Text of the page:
Grey nomad concern over dwindling fish stocks

IN 2008, I spent three months fishing Karumba from my 3.7m tinny and living in our caravan, as hundreds of “grey nomads” from down south do each year.

Being a retired fishing charter boat owner from the Gold Coast, I am well aware of the pressure on costal reefs, bays and rivers by recreational fishermen.

This led me to question then whether the Karumba fishery was sustainable.

I have been back every year since 2008, but only for a week at a time. I now, along with other grey nomads, can see each fishing year is not as good as the last.

This year, by all reports, saw the caravan parks slow to fill due to reports coming out of Karumba that the fish were nowhere to be seen and now at the first week of July they are still missing.

This has led to a number of possible reasons why being thrown up by the nomads, including: The water’s too hot. There is too much food out wide, so the fish are staying out there. The water’s too cold. The fish don’t know there is plenty of food in the river. The tides are all wrong. There’s too much wind. And so on…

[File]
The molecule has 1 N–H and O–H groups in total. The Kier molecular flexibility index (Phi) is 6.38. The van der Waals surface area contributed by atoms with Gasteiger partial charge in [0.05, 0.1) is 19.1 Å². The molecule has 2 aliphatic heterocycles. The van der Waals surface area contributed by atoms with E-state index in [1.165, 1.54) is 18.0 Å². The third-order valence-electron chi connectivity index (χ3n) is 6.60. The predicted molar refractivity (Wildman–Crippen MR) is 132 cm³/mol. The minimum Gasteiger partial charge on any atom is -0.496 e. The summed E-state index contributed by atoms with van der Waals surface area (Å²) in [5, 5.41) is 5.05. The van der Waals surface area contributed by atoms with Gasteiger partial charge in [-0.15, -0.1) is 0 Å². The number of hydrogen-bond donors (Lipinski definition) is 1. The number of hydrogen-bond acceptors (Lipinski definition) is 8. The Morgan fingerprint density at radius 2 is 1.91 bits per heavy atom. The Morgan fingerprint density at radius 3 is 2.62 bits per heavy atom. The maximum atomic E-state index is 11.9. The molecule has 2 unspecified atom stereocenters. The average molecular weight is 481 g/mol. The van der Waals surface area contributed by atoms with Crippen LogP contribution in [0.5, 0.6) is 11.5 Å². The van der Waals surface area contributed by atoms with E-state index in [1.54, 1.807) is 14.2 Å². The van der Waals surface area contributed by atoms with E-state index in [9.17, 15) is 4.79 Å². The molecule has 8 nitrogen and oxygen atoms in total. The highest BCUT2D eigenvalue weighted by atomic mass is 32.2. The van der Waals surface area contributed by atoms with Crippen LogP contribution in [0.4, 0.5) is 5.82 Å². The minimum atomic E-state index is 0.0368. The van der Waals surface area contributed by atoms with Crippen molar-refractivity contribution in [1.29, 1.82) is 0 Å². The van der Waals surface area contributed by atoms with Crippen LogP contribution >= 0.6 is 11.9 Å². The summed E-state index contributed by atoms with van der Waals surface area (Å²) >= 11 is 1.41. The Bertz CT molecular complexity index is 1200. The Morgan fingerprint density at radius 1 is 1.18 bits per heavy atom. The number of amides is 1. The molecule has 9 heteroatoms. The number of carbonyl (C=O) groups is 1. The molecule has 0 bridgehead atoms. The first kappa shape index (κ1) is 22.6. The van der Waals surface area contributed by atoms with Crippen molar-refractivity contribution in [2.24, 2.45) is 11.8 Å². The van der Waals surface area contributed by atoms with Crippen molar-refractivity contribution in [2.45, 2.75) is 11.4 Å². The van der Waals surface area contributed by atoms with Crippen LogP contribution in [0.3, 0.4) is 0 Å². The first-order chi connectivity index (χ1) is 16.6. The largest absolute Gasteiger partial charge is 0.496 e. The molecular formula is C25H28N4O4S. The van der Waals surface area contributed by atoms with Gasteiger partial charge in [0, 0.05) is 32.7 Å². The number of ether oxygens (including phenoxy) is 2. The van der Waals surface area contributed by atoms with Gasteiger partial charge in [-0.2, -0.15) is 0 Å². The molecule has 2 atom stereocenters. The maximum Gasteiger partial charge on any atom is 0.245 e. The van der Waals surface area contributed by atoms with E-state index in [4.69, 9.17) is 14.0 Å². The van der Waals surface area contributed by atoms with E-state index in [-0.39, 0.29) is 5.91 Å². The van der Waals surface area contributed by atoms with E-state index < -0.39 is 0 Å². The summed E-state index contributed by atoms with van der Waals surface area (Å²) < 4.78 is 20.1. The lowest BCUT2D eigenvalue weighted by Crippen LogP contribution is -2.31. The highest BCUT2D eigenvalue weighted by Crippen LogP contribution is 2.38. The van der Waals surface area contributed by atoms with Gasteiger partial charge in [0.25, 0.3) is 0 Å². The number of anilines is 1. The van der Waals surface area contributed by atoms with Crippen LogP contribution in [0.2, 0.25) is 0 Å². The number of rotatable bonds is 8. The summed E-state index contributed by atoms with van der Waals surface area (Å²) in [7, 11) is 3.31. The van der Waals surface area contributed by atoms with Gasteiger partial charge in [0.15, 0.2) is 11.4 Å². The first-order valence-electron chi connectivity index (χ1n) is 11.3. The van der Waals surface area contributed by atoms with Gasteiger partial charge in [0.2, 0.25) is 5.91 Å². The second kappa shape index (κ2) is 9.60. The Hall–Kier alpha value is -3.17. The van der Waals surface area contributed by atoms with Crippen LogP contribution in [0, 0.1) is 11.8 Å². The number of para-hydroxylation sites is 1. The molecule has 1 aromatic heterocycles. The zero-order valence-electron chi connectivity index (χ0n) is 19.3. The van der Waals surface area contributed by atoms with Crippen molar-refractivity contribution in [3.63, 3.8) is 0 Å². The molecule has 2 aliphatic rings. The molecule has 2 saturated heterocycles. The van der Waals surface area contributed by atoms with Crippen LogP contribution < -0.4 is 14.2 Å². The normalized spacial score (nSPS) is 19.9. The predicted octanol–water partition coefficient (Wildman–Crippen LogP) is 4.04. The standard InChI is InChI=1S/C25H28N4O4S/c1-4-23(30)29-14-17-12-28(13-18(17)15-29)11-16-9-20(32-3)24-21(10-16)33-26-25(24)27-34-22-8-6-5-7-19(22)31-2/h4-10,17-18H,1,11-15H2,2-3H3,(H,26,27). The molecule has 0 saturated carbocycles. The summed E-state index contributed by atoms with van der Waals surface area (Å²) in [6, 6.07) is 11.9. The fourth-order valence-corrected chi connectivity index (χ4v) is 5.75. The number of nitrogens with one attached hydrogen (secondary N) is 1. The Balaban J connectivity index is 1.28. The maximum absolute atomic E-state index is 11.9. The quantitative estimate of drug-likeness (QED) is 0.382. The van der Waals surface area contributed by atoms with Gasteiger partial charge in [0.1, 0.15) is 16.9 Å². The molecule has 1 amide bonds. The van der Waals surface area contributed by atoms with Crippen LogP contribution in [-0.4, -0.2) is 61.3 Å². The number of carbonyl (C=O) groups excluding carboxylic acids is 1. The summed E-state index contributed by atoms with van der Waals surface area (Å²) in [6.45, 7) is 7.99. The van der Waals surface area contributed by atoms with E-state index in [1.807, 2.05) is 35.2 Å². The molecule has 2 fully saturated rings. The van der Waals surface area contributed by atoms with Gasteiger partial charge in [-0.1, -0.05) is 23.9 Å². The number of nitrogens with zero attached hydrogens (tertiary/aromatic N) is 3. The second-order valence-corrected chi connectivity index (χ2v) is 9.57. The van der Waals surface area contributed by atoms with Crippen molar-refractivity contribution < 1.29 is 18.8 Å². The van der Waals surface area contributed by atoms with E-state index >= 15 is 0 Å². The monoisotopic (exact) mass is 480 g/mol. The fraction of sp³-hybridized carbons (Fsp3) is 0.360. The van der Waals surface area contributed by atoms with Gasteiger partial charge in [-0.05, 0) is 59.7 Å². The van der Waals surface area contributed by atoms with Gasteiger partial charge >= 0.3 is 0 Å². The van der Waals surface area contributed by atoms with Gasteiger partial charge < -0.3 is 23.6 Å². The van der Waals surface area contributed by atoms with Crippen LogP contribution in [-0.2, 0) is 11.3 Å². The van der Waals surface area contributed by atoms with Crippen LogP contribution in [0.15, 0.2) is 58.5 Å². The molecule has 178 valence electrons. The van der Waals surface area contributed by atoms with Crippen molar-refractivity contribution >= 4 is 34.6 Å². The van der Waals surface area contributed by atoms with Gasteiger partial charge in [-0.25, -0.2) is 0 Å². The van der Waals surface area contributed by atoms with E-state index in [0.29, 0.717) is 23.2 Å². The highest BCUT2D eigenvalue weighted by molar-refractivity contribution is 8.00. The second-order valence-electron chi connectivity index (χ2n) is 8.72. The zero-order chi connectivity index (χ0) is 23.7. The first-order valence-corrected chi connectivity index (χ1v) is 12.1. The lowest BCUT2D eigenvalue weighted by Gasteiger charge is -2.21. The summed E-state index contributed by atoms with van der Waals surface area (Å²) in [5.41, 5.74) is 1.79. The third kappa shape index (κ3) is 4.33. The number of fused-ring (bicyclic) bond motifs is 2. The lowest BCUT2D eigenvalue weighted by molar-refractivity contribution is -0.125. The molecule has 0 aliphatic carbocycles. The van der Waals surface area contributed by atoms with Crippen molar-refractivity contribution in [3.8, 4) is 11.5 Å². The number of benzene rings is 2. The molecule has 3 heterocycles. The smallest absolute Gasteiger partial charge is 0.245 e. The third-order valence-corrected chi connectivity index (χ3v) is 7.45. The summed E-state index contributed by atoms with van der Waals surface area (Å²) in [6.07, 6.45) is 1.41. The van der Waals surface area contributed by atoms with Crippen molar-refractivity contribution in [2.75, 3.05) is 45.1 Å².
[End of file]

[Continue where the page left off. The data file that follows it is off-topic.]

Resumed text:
Where are the fish? Gordon Petersen with a nice Karumba barra.

While any of the aforementioned reasons could be contributing factors in the decline of Karumba’s fishery, a letter written by fellow grey nomad Ray Walters may be closer to the mark. In 2008, I met Ray who was that concerned with the sustainability of the Karumba fishery he wrote a letter to DPI Fisheries Queensland.

Here is Ray’s letter below.


Update – July 10: Out of the usual six fish species that have usually turned up by this time, grunter have been prevalent in the Norman River. As a result, in one day they were targeted by 180 boats in a half mile stretch of the river. My contact tells me that 50 per cent of the fish were in roe and every boat got their bag limit.
Ray may just be right…

See related story HERE.

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